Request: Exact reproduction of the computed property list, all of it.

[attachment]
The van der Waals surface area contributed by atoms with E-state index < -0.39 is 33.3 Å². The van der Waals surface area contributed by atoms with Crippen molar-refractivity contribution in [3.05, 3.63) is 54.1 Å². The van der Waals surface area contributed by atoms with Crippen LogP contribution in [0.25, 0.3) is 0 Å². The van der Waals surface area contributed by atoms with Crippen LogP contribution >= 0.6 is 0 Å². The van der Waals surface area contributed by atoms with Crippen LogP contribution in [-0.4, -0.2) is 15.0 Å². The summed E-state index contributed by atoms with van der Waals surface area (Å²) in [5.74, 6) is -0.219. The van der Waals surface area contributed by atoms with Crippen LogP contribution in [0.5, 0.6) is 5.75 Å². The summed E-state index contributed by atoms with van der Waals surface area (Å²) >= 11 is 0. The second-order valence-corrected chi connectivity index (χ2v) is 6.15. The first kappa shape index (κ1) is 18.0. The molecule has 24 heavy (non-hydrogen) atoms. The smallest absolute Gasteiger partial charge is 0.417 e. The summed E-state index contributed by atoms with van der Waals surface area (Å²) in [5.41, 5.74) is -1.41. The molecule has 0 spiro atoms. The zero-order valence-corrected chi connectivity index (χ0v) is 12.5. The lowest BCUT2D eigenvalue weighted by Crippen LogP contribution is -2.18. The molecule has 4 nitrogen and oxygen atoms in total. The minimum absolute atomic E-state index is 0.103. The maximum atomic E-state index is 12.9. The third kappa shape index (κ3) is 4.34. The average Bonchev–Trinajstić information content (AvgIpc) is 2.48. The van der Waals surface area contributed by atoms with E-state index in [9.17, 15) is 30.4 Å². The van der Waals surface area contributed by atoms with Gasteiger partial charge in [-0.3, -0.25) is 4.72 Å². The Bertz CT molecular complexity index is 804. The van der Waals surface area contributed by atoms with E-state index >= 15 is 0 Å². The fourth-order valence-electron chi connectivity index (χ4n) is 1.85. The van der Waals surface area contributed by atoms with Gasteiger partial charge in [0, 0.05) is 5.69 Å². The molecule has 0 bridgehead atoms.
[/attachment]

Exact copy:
The van der Waals surface area contributed by atoms with E-state index < -0.39 is 33.3 Å². The van der Waals surface area contributed by atoms with Crippen molar-refractivity contribution in [3.05, 3.63) is 54.1 Å². The van der Waals surface area contributed by atoms with Crippen LogP contribution in [0.25, 0.3) is 0 Å². The van der Waals surface area contributed by atoms with Crippen LogP contribution >= 0.6 is 0 Å². The van der Waals surface area contributed by atoms with Crippen LogP contribution in [-0.4, -0.2) is 15.0 Å². The summed E-state index contributed by atoms with van der Waals surface area (Å²) in [5.74, 6) is -0.219. The van der Waals surface area contributed by atoms with Crippen LogP contribution in [0.5, 0.6) is 5.75 Å². The summed E-state index contributed by atoms with van der Waals surface area (Å²) >= 11 is 0. The second-order valence-corrected chi connectivity index (χ2v) is 6.15. The first kappa shape index (κ1) is 18.0. The molecule has 24 heavy (non-hydrogen) atoms. The smallest absolute Gasteiger partial charge is 0.417 e. The summed E-state index contributed by atoms with van der Waals surface area (Å²) in [5.41, 5.74) is -1.41. The molecule has 0 spiro atoms. The zero-order valence-corrected chi connectivity index (χ0v) is 12.5. The lowest BCUT2D eigenvalue weighted by Crippen LogP contribution is -2.18. The molecule has 4 nitrogen and oxygen atoms in total. The minimum absolute atomic E-state index is 0.103. The maximum atomic E-state index is 12.9. The third kappa shape index (κ3) is 4.34. The average Bonchev–Trinajstić information content (AvgIpc) is 2.48. The van der Waals surface area contributed by atoms with E-state index in [9.17, 15) is 30.4 Å². The van der Waals surface area contributed by atoms with Gasteiger partial charge in [-0.3, -0.25) is 4.72 Å². The Bertz CT molecular complexity index is 804. The van der Waals surface area contributed by atoms with E-state index >= 15 is 0 Å². The fourth-order valence-electron chi connectivity index (χ4n) is 1.85. The van der Waals surface area contributed by atoms with Gasteiger partial charge in [0, 0.05) is 5.69 Å². The molecule has 0 bridgehead atoms.